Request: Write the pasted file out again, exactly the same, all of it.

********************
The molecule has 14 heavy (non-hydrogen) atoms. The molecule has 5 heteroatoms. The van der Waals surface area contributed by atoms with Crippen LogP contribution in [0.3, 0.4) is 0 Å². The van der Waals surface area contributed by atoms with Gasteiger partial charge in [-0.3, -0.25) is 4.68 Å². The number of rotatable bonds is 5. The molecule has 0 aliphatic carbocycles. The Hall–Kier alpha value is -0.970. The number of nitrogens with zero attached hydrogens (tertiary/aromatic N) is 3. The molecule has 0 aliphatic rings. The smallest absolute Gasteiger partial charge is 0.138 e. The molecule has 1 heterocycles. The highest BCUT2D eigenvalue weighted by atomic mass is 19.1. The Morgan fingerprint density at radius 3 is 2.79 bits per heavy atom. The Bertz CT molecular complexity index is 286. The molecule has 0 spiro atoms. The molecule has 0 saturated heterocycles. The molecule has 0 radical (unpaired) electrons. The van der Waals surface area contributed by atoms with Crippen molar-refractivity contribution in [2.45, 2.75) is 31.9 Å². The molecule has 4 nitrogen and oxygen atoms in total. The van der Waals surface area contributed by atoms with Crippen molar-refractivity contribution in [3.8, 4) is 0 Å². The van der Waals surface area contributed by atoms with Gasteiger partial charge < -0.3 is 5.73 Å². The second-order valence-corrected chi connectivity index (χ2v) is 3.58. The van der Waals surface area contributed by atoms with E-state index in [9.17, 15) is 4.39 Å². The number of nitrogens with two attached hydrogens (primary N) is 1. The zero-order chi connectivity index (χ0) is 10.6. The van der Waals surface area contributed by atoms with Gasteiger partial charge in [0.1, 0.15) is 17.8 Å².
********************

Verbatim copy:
The molecule has 14 heavy (non-hydrogen) atoms. The molecule has 5 heteroatoms. The van der Waals surface area contributed by atoms with Crippen LogP contribution in [0.3, 0.4) is 0 Å². The van der Waals surface area contributed by atoms with Gasteiger partial charge in [-0.3, -0.25) is 4.68 Å². The number of rotatable bonds is 5. The molecule has 0 aliphatic carbocycles. The Hall–Kier alpha value is -0.970. The number of nitrogens with zero attached hydrogens (tertiary/aromatic N) is 3. The molecule has 0 aliphatic rings. The smallest absolute Gasteiger partial charge is 0.138 e. The molecule has 1 heterocycles. The highest BCUT2D eigenvalue weighted by atomic mass is 19.1. The Morgan fingerprint density at radius 3 is 2.79 bits per heavy atom. The Bertz CT molecular complexity index is 286. The molecule has 0 spiro atoms. The molecule has 0 saturated heterocycles. The molecule has 0 radical (unpaired) electrons. The van der Waals surface area contributed by atoms with Crippen molar-refractivity contribution in [2.45, 2.75) is 31.9 Å². The molecule has 4 nitrogen and oxygen atoms in total. The van der Waals surface area contributed by atoms with Crippen molar-refractivity contribution in [3.8, 4) is 0 Å². The van der Waals surface area contributed by atoms with Gasteiger partial charge < -0.3 is 5.73 Å². The second-order valence-corrected chi connectivity index (χ2v) is 3.58. The van der Waals surface area contributed by atoms with E-state index in [9.17, 15) is 4.39 Å². The number of nitrogens with two attached hydrogens (primary N) is 1. The zero-order chi connectivity index (χ0) is 10.6. The van der Waals surface area contributed by atoms with Gasteiger partial charge in [0.1, 0.15) is 17.8 Å².